Alister & Paine: Definitely. As a small business, I’m sure you have some personal opinions on the healthcare reform especially as reflected in your insurance budget.

Bruce Iglauer: I’m very proud of the fact that over the years I’ve taken care of 100% of the health care for all of my employees. They don’t make contributions to our heath care plan-at least they don’t at this time.

I’ve watched the costs of health care go up so dramatically that they’re almost impossible for somebody at my level. Our health insurance went up 33% this year without a major client. It’s horrifying.

Believe me, I’d much rather have a government bureaucrat between me and my doctor than an insurance company who’s determined to make a profit off of my health.

Alister & Paine: There’s plenty of people out there who would disagree…

Bruce Iglauer: Well a lot of Americans are scared… I’d rather pay more in taxes so everyone has health care rather than pay to a private health insurance company so my staff has health care.

The musicians that record for us are generally self employed. I know almost no musicians who are able to afford any kind of decent health care so they just are gambling that they will keep their health. If they’re not healthy, they can’t make money. I remember an older musician that said to me ‘I hope I can play until I die, because otherwise I don’t know how I’ll survive.’

Alister & Paine: This all sort of stems back to the economy eventually, what’s your take on our financial status right now? What’s your personal solution? More taxes, bailouts, more government help or less?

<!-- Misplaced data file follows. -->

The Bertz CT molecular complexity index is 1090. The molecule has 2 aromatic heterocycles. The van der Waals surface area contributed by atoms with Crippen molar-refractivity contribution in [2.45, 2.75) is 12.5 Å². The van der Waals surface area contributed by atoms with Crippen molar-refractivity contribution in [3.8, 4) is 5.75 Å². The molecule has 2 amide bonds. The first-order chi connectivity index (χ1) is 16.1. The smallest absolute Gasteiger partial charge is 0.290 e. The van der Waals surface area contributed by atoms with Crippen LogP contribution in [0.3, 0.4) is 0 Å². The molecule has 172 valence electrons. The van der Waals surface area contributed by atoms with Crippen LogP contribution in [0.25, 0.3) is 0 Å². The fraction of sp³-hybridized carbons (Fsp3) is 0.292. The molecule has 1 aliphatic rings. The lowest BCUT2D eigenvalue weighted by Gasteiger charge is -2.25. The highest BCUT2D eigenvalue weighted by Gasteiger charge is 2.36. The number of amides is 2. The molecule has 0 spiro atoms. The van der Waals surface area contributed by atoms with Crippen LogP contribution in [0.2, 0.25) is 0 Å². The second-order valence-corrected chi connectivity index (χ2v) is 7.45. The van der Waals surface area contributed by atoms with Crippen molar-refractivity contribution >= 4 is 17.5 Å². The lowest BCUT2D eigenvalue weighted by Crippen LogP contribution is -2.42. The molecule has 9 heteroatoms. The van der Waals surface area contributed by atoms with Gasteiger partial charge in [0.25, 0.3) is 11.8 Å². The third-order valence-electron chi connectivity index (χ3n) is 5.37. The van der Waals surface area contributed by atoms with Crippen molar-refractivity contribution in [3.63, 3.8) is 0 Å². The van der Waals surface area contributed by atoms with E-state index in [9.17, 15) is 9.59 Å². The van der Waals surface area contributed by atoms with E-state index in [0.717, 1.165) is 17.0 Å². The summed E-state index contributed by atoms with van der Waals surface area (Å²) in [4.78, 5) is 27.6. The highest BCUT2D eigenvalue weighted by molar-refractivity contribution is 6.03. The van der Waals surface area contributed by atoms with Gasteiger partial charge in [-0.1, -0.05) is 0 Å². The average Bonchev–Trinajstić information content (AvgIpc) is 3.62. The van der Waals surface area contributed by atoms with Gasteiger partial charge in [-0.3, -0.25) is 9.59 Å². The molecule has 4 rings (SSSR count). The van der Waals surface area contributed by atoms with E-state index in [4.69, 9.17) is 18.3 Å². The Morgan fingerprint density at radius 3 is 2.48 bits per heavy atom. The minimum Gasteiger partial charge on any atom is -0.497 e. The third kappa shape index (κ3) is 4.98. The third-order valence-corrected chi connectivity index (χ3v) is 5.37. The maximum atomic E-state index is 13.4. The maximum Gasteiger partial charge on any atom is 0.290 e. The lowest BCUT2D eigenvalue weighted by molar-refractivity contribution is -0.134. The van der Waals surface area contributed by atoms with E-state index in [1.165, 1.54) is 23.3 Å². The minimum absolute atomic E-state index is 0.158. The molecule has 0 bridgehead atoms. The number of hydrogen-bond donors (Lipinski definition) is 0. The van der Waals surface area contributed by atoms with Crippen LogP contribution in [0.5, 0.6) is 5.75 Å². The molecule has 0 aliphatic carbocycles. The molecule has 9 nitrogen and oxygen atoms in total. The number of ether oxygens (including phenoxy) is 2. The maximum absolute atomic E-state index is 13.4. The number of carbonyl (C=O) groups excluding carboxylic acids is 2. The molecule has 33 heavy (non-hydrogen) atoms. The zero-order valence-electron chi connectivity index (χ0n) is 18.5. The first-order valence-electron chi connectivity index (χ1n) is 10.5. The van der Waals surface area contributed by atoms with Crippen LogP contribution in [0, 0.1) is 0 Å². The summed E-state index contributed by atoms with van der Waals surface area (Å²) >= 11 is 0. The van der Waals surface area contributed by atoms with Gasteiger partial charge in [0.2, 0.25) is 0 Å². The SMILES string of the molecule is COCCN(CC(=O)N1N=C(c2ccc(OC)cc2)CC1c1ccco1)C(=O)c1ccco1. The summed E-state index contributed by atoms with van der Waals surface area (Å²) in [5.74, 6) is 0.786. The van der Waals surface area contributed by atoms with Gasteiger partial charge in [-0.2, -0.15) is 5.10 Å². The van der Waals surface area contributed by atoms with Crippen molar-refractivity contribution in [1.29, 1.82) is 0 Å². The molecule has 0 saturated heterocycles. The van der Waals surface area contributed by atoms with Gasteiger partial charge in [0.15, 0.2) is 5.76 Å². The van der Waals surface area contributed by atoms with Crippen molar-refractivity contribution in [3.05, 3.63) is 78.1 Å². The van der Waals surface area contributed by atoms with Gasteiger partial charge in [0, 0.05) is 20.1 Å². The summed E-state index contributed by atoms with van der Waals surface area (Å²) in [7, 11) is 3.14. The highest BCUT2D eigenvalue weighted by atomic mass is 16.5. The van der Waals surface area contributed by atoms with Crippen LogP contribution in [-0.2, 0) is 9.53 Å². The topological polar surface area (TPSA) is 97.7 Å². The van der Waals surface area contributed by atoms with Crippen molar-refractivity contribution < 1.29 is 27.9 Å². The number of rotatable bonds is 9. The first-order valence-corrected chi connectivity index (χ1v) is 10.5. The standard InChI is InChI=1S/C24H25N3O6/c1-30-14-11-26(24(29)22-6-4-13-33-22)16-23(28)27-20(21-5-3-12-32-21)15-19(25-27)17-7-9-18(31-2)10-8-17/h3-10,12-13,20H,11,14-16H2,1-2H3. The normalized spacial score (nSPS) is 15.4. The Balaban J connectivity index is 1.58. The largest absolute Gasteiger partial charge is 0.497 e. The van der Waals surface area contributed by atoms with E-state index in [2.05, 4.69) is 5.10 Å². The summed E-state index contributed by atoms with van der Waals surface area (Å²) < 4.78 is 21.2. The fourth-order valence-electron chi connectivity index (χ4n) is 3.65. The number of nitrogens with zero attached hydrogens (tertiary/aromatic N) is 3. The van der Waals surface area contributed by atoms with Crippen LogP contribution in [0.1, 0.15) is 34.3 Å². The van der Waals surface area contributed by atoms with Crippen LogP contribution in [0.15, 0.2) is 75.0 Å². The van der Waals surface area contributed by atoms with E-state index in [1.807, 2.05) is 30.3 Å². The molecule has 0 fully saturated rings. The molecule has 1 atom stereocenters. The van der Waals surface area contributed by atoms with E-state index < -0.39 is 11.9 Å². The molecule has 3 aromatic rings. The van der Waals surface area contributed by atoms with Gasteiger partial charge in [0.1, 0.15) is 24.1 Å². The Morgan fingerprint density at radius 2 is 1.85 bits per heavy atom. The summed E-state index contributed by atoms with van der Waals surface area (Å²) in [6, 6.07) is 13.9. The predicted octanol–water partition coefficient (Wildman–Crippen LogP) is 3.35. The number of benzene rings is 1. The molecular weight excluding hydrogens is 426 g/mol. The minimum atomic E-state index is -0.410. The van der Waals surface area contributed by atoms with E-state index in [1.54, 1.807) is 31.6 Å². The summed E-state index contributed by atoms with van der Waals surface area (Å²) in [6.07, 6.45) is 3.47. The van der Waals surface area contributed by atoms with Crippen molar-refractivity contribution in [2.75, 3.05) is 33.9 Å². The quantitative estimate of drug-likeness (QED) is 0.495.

Bruce Iglauer: Boy, you’re asking me some pretty non record business questions here, aren’t you? You know, I’m a child of the 1960’s therefore my politics by American standards are pretty far to the left. I never got over the 60’s and I’m proud of it. Of course, by European standards I’d be a centrist. Socialized medicine doesn’t scare me. I’m fine with having a socialized police force and socialized fire department and driving on socialized highways. The idea that the government provides more services in exchange for taxes is okay with me.

Will government be perfect? No. Absolutely not. Government support of the arts in the United States is probably less than that in any other industrialized country. In other western countries, a label like mine that is documenting traditional music would receive government support. I’d really like those tax dollars spent for me! I want your tax dollars rolling into my office now. You’ve lured me into a political conversation! You’ve misrepresented yourself…

Alister & Paine: I’m sorry! Here’s a music industry question for you-your company is typically a blues rock label. Would you, or do you have any desire to branch away from that title?

Bruce Iglauer: I want this label to always have the spirit of the blues in its recordings, but I don’t think the spirit of blues is defined by the number of bars in a song, or what the chord changes are. I think that it’s much more the emotional impact of the music and what I like the call the soul healing quality that blues brings.

Alister & Paine: Any advice you want to leave for any Presidents or CEOs in a similar situation?

Bruce Iglauer: One of the big things that anybody in an industry that is in this kind of state of shock has to accept is that you have to stop trying to make the old paradigm work. As much as you may mourn for what was, and believe me, I do, it’s not coming back. The way this industry was is not the way this industry is going to be.

Music will be here. Music is primal to what human beings are. People were creating music before people could speak. I love what I do. I want to keep doing it. I’m 62 now; I’d like to be doing this when I’m 82. And all I have to do is figure out some way that we can make enough money so this very important music can be recorded.